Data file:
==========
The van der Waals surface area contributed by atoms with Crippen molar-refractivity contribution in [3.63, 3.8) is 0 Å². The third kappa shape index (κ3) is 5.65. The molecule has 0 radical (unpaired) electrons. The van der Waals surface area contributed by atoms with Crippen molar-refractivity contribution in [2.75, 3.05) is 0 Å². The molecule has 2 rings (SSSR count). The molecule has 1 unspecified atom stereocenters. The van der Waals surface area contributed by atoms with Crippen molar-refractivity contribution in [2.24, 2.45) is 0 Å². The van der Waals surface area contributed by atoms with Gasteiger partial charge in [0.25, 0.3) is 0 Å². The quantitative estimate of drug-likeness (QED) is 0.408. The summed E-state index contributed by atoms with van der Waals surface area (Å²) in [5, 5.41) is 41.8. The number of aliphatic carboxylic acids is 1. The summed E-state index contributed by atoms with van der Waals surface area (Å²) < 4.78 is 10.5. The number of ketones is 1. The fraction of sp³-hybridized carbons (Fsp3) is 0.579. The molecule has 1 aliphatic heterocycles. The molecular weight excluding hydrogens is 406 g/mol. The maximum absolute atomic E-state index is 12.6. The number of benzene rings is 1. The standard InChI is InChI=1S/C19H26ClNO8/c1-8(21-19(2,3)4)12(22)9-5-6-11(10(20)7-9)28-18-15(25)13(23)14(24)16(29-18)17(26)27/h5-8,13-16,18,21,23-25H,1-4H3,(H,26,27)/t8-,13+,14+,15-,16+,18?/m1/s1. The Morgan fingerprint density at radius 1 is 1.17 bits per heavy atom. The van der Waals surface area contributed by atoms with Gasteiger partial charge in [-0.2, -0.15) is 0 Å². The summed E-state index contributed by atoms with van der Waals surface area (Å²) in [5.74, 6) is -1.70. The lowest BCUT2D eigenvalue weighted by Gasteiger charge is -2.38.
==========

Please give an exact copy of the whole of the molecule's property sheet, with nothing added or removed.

The van der Waals surface area contributed by atoms with Crippen molar-refractivity contribution in [3.63, 3.8) is 0 Å². The third kappa shape index (κ3) is 5.65. The molecule has 0 radical (unpaired) electrons. The van der Waals surface area contributed by atoms with Crippen molar-refractivity contribution in [2.75, 3.05) is 0 Å². The molecule has 2 rings (SSSR count). The molecule has 1 unspecified atom stereocenters. The van der Waals surface area contributed by atoms with Crippen molar-refractivity contribution in [2.24, 2.45) is 0 Å². The van der Waals surface area contributed by atoms with Gasteiger partial charge in [0.25, 0.3) is 0 Å². The quantitative estimate of drug-likeness (QED) is 0.408. The summed E-state index contributed by atoms with van der Waals surface area (Å²) in [5, 5.41) is 41.8. The number of aliphatic carboxylic acids is 1. The summed E-state index contributed by atoms with van der Waals surface area (Å²) < 4.78 is 10.5. The number of ketones is 1. The fraction of sp³-hybridized carbons (Fsp3) is 0.579. The molecule has 1 aliphatic heterocycles. The molecular weight excluding hydrogens is 406 g/mol. The maximum absolute atomic E-state index is 12.6. The number of benzene rings is 1. The standard InChI is InChI=1S/C19H26ClNO8/c1-8(21-19(2,3)4)12(22)9-5-6-11(10(20)7-9)28-18-15(25)13(23)14(24)16(29-18)17(26)27/h5-8,13-16,18,21,23-25H,1-4H3,(H,26,27)/t8-,13+,14+,15-,16+,18?/m1/s1. The Morgan fingerprint density at radius 1 is 1.17 bits per heavy atom. The van der Waals surface area contributed by atoms with Gasteiger partial charge in [-0.2, -0.15) is 0 Å². The summed E-state index contributed by atoms with van der Waals surface area (Å²) in [5.74, 6) is -1.70. The lowest BCUT2D eigenvalue weighted by Gasteiger charge is -2.38.